Critics on both sides of the agile/hybrid aisle seem to be somewhat jaded and often misinformed. The truth is that successful project managers have always used what works best given the situation. Thus, long before the term "hybrid" found its way into the vernacular, it has always been the way most PMs have operated.
Dim Lights, Big Pity"I can' t stop thinking of the revolting situation at the Low Energy Company, an East Coast electric company with grand plans to expand as an Internet service provider," Kyla Watt explains. "It started when Low Energy purchased a high-end software package (ZAP) from my company, Sweathouse Consulting & Universal Development (SCUD), to solve all of Low Energy's data processing problems. Once ZAP was installed, Low Energy and SCUD defined two unique phases of project management as part of the ZAP purchase. These phases would require several hundred consulting hours that would add nicely to SCUD' s bottom line."
In the first phase of this project, SCUD was contracted to support Low Energy as it converted certain vendor data to the acceptable Low Energy format and provided management reports for cost containment and other decision-making functions. Phase Two of this project would convert additional Low Energy products and services, thereby enhancing the cost containment and decision-making functions of Low Energy's upper management.
Just before the contractual windfall with Low Energy, SCUD had lost a significant contract with another client. Therefore, there were lots of SCUD personnel eager to jump on Low Energy' s billable bandwagon.
"Everyone at SCUD knew the performance of some of our consulting resources was below par, but with diligence and good follow-up, SCUD management decided these shortcomings could be contained," Kyla shrugs. "You won' t be shocked at what happened next. Someone should have pulled the plug!"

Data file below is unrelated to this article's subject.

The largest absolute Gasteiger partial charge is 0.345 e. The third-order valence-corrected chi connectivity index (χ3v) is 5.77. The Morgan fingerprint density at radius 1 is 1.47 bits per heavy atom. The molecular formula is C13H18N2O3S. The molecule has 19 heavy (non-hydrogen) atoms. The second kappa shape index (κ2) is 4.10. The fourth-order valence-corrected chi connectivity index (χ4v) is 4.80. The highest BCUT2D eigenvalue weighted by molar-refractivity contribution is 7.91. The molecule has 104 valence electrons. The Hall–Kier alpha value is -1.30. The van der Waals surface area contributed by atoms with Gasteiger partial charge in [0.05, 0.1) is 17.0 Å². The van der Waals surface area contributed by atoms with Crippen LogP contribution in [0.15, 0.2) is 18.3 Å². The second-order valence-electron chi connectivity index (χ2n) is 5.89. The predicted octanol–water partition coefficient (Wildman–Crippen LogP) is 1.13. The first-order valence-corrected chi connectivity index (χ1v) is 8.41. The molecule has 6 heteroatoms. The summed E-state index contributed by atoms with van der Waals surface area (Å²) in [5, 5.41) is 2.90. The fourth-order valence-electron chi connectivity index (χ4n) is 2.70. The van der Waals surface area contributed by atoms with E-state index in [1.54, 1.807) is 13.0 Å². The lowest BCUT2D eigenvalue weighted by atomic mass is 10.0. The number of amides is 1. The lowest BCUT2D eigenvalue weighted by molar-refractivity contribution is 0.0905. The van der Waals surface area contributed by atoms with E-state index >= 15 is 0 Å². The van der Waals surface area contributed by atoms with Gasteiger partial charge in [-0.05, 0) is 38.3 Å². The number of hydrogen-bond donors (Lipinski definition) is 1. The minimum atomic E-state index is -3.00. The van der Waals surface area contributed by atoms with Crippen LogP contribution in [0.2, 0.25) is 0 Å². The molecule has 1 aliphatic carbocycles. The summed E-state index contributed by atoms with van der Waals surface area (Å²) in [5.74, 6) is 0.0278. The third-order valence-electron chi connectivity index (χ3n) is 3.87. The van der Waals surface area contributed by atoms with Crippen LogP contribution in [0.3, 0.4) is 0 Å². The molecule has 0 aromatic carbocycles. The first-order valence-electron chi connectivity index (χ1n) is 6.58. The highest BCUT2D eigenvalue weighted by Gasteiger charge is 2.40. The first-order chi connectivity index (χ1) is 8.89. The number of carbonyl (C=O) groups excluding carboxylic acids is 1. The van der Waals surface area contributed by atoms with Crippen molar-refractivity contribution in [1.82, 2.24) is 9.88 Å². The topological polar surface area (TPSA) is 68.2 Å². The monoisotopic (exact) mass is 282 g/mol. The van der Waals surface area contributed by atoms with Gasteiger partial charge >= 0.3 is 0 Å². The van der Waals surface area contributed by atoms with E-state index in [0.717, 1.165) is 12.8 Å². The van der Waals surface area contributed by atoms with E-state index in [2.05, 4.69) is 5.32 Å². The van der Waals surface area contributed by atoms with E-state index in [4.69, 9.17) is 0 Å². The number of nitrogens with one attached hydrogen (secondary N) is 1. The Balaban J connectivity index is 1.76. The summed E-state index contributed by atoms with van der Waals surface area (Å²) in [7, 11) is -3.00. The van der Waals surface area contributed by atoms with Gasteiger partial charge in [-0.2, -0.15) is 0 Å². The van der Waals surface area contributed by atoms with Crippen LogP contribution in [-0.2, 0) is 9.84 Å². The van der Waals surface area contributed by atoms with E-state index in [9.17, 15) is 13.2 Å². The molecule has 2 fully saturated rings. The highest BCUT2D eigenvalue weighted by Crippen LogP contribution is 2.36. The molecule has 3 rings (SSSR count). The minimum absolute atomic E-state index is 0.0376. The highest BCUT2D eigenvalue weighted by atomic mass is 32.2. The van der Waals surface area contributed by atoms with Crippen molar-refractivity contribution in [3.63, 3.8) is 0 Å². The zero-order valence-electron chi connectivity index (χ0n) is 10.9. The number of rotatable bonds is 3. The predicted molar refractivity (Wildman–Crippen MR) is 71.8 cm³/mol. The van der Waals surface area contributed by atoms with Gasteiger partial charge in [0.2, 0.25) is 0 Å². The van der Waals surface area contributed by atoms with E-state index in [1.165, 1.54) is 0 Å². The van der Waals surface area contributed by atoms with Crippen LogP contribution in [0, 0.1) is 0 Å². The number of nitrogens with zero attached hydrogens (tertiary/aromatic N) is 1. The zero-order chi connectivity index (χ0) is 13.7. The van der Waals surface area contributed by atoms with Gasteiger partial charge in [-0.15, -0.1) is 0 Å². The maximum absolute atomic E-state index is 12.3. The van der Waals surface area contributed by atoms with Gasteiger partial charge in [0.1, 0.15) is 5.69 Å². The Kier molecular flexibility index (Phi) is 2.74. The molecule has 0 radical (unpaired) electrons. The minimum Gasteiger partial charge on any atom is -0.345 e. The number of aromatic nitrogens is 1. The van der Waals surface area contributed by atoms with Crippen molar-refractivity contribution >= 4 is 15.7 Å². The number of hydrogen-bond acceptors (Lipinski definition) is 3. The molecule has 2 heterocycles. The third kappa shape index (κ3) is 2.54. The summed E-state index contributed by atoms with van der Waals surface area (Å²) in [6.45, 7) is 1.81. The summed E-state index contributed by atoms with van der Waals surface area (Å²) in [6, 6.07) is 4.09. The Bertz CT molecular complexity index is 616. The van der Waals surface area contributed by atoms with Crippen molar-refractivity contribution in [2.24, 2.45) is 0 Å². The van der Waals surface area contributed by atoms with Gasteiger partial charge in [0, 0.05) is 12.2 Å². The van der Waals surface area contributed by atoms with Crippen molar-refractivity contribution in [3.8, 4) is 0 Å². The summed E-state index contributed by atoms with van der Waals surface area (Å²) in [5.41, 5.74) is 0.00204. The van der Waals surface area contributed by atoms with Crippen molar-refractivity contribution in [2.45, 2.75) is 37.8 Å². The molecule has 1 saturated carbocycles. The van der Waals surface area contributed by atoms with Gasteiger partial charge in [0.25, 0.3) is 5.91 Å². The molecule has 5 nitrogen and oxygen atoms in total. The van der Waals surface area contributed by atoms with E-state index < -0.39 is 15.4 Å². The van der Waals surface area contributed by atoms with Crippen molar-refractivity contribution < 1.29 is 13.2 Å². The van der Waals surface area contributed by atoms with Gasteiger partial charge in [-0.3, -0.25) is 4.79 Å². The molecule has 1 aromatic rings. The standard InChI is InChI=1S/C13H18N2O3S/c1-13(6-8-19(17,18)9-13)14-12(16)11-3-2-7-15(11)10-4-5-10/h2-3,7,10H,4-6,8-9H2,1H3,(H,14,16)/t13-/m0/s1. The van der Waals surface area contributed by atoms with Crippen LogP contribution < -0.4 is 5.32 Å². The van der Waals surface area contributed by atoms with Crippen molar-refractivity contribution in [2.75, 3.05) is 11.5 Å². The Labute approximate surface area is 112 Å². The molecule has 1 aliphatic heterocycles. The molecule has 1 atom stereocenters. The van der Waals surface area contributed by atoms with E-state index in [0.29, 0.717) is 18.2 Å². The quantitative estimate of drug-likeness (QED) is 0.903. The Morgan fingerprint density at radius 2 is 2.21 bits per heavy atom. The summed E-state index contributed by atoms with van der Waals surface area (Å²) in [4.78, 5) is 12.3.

The scene evolved unhappily for all parties when a separate division of Low Energy decided to outsource the data processing platform--the very platform that the SCUD software would run on. The winner of the outsourcing agreement was a SCUD competitor. Although the competitor had lost the bid for the initial software purchase, it was still in contention for additional consulting services.
Phase One: A Partial Success
Issues developed early into Phase One, when the meter for consulting hours spun wildly, but the work never got done.
The Low Energy project manager, Wendy Wuss, was ineffective in dealing with processing problems that arose due to conflicts with the outsourcing vendor. Even though no work was getting done, Jerry Mander knew that his success in the eyes of SCUD management was directly related to the number of hours he billed, so he booked entire man-days without producing any deliverables. Neither SCUD nor Low Energy managed progress against funds expended.
Phase One ended as a partial success, even though it was over budget and required a lot of clean-up work--work that got done in Phase Two.
Phase Two: Pull the Plug, Please!
"Ben Zadrine was a young pup with good technical skills, but he totally lacked ability to manage himself or his work," Kyla recalls. "This was recognized on his last project, but once again SCUD management decided they could overcome these shortcomings through superior management skills. Right!"
Kyla Watt was assigned to the team based on her strong knowledge of the ZAP software product and her maturity, which SCUD mistakenly thought would bring both Jerry Mander and Ben Zadrine under control.
As Phase Two progressed, Kyla Watt raised the red flag to her management: Jerry Mander was a goof-off, and Ben Zadrine had personal issues that rendered him ineffective on the project.
Phase Two ended when the hours that Low Energy had contracted for were used up. Approximately half of those hours had been spent by Ben Zadrine working with Jerry Mander to clean up Phase One; the other half was spent on the tasks that were contracted for--analysis and conversion. Phase Two ended with no visible deliverable.
Postscript for the Curious
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